Beaucastel 2017 Release

This reference point estate continues to achieve incredible quality in just about every vintage JEB DUNNUCK, 2016

Marc Perrin said that “2017 has a lot in common with 2007, but there’s more energy and freshness” to the wines, which he thinks will reward patience. Of course, Mourvèdre always makes up a great amount of the blend, so age-worthiness is pretty much always a given… Perrin told me that the original cuttings of Mourvèdre came from the Bandol’s highly esteemed Domaine Tempier, with the oldest planting dates back to 1909. JOSH RAYNOLDS

This storied property continues to hit on all cylinders. Marc Perrin describes 2017 as “a ‘Californian’ kind of vintage,” but also says, “It’s amazing how balanced the wines are. Across the board, these are the best pair of vintages since 89/90. THE WINE ADVOCATE

Every region has its super stars, those producers who have raised the bar in quality so high that they must be used as references for what the area can achieve. In Chateauneuf du Pape Beaucastel, along with a very small handful of others, is such a producer. Year after year Beaucastel produces one or more of the regions greatest expressions and this would seem to be the case again in 2017.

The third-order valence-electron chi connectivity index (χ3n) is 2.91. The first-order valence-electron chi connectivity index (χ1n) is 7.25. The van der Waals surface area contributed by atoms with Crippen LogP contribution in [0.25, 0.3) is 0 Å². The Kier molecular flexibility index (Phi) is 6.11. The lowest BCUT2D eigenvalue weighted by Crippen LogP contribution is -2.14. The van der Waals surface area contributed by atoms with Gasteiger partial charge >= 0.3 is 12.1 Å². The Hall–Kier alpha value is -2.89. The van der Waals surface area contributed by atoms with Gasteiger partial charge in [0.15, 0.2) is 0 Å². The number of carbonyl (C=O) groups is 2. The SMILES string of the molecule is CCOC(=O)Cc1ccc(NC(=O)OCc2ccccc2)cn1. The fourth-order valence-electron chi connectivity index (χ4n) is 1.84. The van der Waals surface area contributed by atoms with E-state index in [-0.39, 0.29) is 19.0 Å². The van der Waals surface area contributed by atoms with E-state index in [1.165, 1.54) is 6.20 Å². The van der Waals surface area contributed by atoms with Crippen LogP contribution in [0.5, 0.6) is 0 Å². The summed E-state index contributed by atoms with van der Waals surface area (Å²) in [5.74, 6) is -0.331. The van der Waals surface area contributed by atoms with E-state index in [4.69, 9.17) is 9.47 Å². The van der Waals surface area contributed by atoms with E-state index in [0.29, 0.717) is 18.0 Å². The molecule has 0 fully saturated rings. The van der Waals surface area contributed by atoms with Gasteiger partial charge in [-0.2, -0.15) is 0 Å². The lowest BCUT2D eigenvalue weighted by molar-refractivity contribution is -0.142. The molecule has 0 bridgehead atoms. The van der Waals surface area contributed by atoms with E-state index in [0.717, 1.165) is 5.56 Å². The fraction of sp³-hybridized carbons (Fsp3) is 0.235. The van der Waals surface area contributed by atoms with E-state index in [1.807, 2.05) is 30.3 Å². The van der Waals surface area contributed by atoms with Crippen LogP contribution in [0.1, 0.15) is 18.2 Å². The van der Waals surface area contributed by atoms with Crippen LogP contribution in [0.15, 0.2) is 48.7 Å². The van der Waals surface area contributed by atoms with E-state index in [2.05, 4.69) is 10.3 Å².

As has been the case in a few of the key regions of France the triple threat vintages of 2015, 2016 and 2017 have provided an abundance of remarkable wines for the consumer and all with very different personalities. I like Raynold’s comments in an article he published on Vinous where he says “Generally speaking, 2017 is shaping up to be a hypothetical blend of the two vintages that preceded it.” And goes on to talk about how they combine the richness of the 16s and the structure of the 2015s. I think that sums it up pretty well, 2017s are laden with fruit, plush, ripe, intense wines but they have a great framework to keep things in check. I think something like “supercharged 2010s” is a good way to think about it

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